A few days later, I was with Norma down in Rat Catcher’s Lane. A group of boys were throwing stones at the last remaining dusty splinters of glass in an old wooden window frame, seeing who’d be the first to knock them free. A little way back stood Bill Marston, watching, sucking at his ragged sleeve.
Bill Marston was younger than me, maybe four or five, and he had blonde curly hair. One hand hitched his grubby shorts higher on one side. I nudged Norma and pointed to him standing there alone.
“Let’s play a game,” I said to her.
“All right,” she said, not knowing what I was thinking, but I knew she’d do what I said anyway. It wasn’t hard to get Bill Marston to come with us and climb the stairs in the old empty house.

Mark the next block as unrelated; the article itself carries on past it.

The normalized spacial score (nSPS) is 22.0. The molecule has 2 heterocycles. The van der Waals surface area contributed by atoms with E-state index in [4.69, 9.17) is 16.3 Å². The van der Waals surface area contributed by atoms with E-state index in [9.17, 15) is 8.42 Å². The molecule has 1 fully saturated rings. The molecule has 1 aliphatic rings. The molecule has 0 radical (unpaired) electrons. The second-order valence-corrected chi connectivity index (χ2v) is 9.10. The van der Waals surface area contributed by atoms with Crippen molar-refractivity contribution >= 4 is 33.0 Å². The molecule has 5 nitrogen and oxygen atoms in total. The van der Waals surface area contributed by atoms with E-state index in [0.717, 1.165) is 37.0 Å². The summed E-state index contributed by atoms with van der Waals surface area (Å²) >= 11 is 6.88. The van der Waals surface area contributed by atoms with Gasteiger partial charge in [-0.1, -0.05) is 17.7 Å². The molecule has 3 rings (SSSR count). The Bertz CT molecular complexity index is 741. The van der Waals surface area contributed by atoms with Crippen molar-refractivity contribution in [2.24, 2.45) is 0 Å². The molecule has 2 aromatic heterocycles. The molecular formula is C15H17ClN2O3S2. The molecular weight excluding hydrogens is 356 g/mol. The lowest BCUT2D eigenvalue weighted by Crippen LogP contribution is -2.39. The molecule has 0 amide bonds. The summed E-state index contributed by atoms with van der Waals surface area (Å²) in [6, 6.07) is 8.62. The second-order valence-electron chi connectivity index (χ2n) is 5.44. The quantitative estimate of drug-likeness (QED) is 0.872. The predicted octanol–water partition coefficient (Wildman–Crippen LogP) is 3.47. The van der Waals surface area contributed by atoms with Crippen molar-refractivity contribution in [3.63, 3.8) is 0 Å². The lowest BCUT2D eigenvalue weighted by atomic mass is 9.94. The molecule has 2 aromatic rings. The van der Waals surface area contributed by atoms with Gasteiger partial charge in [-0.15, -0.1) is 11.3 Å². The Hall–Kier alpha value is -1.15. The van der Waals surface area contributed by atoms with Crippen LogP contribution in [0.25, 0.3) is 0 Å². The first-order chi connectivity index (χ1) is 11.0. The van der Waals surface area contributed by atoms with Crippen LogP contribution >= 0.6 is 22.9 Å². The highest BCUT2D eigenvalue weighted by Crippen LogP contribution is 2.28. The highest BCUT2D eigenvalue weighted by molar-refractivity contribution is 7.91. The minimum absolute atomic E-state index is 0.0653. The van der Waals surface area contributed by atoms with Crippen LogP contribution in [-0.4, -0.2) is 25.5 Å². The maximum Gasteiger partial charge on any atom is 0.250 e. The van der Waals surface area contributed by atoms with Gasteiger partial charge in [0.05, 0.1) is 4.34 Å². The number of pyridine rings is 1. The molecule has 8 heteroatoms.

We lay him down in the upstairs room and told him we were going to play a game.
I remember how good I felt, just like me Mam. I pressed my fingers around his throat and kept on pressing, gently against his throat, just like the other kids up against the wall. In my head, I saw me kneeling there, red lips and hair so pretty, blonde like his, like me Mam’s. He moved a few times, but he was only little, and Norma was there to hold him down.
When he stopped moving, I turned to Norma and I told her. “How else we going to live?” I said.
We tried to wake him up at first, but he wouldn’t move. I slapped him once across the face, but he stayed quiet and didn’t even cry. We left him there in the dirty old house, all still and grey, shreds of scattered papers all around him. It was strange how still he was. I hadn’t pressed so hard.